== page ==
12 Mar On choosing to challenge, or why we must stand witness.
(Trigger warning: spiritual abuse.)
A couple of weeks ago. The first warm Saturday of the year and my eldest daughter and I sit outside in the sunshine. I have my book and journal with me. Before I open either there is something I feel compelled to do.
I decide, for the first time, to read about the abuse suffered at the hand of Bill Hybels (for many years was senior pastor of Willow Creek Community Church). To hear from the women who suffered. To stand witness. Not from some desire for lurid details but because it feels important to acknowledge ‘yes, this happened to you, it was wrong, and I stand with you. I believe you.”
I don’t know these women. But in reading their words, I was standing by all women who have been abused by men in positions of power, and – especially important for me – those abused within the evangelical church, the church of which I have always been a part. To try and understand how a culture meant to stand on principles of love, acceptance and grace could have covered up this abuse for so long. I want to learn so if I am ever a part of a community of faith I can be on the alert, I can advocate for justice and stand against systems of power and patriarchy which allow this kind of behaviour to go unchecked.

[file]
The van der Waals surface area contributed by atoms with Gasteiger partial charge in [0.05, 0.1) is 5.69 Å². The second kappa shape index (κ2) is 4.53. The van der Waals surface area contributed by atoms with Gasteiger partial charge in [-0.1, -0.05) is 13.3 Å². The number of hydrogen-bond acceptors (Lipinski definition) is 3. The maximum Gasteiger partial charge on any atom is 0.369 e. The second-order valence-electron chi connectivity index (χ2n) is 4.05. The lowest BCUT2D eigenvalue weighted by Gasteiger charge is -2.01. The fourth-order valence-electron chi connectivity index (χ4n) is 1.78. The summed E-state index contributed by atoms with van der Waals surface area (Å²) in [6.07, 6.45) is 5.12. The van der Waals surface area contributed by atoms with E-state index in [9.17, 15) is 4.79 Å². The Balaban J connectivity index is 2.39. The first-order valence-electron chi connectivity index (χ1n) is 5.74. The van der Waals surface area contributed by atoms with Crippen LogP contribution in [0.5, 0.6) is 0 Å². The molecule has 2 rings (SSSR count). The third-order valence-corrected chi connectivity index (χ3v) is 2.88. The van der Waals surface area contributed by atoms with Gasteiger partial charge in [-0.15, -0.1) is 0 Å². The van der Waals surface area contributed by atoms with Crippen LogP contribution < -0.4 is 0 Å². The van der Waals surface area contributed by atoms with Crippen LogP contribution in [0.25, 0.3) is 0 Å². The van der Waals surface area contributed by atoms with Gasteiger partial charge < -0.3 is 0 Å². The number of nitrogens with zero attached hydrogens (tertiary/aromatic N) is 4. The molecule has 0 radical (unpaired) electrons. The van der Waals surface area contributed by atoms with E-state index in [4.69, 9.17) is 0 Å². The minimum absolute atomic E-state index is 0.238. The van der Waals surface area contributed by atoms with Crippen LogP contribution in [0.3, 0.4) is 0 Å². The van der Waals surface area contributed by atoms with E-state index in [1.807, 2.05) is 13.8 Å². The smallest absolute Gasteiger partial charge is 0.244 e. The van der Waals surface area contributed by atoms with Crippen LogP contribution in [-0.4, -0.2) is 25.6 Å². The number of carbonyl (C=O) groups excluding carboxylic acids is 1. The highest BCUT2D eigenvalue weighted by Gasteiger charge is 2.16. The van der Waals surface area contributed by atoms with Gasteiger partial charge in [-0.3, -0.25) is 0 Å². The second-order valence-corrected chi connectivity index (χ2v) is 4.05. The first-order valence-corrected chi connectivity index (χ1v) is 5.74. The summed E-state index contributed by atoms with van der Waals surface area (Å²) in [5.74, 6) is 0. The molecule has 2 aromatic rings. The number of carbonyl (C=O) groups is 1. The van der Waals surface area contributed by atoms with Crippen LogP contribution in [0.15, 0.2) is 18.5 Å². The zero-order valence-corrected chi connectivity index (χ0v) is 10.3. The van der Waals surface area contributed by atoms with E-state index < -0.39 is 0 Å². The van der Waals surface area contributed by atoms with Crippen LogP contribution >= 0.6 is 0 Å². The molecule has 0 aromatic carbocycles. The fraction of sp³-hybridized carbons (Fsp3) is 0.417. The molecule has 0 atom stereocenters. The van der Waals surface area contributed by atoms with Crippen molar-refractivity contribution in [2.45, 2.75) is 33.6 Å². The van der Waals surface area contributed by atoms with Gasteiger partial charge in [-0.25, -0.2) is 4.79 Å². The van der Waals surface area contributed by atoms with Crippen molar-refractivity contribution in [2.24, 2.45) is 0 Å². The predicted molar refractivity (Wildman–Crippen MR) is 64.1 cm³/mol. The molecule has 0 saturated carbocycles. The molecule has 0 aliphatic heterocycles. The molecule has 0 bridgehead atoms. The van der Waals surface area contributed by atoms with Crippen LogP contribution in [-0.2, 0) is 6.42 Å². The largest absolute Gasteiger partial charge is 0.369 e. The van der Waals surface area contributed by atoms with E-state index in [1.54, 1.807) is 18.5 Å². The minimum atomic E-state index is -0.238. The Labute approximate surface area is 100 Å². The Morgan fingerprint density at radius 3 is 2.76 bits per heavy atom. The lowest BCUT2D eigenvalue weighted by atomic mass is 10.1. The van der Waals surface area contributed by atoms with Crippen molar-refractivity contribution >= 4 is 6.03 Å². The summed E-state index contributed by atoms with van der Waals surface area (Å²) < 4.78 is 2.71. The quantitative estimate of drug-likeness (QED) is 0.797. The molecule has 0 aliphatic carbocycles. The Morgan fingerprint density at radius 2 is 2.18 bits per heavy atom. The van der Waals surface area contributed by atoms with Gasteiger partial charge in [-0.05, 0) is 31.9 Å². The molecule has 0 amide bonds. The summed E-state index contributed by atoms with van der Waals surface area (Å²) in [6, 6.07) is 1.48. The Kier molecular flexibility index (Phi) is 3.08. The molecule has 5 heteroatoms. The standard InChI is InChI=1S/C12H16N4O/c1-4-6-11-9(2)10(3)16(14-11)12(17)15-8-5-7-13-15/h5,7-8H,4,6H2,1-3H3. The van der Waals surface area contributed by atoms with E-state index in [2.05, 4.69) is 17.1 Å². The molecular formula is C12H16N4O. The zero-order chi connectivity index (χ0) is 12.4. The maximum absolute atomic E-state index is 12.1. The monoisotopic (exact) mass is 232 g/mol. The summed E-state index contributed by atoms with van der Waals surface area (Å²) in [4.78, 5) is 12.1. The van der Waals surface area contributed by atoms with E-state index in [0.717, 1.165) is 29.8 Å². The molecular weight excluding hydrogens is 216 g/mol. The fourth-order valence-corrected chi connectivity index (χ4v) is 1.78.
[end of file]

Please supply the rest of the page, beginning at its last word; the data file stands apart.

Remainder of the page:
It isn’t easy reading. It is hard to discover these women made countless attempts to be heard, in some cases for years before they were taken seriously. It is hard to unpack how the cultural climate in the church allowed these accusations to go unheard, how verses from the Bible and threats about the impact of others’ losing their faith were used to coerce and control victims into remaining silent.
When I was thirteen a man came to stay with our family. He was some big-shot preacher from the States and had been invited to speak at the church my Dad led. This was not uncommon, we often had guests and it was nearly always a fun time, an opportunity to meet people from around the world, to hear their take on things.
This man was supremely confident and styled as only an American travelling preacher from the Southern states could be. Black suits, heavy on the shoulder pads, and crisp white shirts. Black hair, short on the sides but longer at the back, slicked back with wet-look gel, curling at his collar. After preaching when he came back to our house he seemed too big for our kitchen, dominating the space with his loud American drawl and large leather briefcase. My over-riding memory of him was the handkerchief he carried with him, which he frequently used to wipe the sweat from his brow and upper lip.